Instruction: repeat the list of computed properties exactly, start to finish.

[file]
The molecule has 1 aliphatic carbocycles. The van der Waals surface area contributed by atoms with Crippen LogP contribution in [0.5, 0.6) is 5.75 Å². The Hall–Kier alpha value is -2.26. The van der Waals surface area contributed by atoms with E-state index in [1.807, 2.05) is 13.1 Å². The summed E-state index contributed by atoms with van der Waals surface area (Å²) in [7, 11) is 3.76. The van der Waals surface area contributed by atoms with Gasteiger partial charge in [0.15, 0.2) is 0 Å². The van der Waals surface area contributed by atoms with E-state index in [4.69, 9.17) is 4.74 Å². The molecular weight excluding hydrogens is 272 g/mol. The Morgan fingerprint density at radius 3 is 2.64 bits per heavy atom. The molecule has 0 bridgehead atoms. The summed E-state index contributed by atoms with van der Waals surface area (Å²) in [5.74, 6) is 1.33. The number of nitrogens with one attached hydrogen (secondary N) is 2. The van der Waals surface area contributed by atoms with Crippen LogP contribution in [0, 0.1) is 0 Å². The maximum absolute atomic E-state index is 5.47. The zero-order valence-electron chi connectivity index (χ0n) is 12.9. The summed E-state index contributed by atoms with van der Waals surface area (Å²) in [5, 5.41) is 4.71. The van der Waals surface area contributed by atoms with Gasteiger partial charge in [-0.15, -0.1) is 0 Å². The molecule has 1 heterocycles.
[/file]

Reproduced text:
The molecule has 1 aliphatic carbocycles. The van der Waals surface area contributed by atoms with Crippen LogP contribution in [0.5, 0.6) is 5.75 Å². The Hall–Kier alpha value is -2.26. The van der Waals surface area contributed by atoms with E-state index in [1.807, 2.05) is 13.1 Å². The summed E-state index contributed by atoms with van der Waals surface area (Å²) in [7, 11) is 3.76. The van der Waals surface area contributed by atoms with Gasteiger partial charge in [0.15, 0.2) is 0 Å². The van der Waals surface area contributed by atoms with E-state index in [4.69, 9.17) is 4.74 Å². The molecular weight excluding hydrogens is 272 g/mol. The Morgan fingerprint density at radius 3 is 2.64 bits per heavy atom. The molecule has 0 bridgehead atoms. The summed E-state index contributed by atoms with van der Waals surface area (Å²) in [5.74, 6) is 1.33. The number of nitrogens with one attached hydrogen (secondary N) is 2. The van der Waals surface area contributed by atoms with Crippen LogP contribution in [0, 0.1) is 0 Å². The maximum absolute atomic E-state index is 5.47. The zero-order valence-electron chi connectivity index (χ0n) is 12.9. The summed E-state index contributed by atoms with van der Waals surface area (Å²) in [5, 5.41) is 4.71. The van der Waals surface area contributed by atoms with Gasteiger partial charge in [-0.15, -0.1) is 0 Å². The molecule has 1 heterocycles.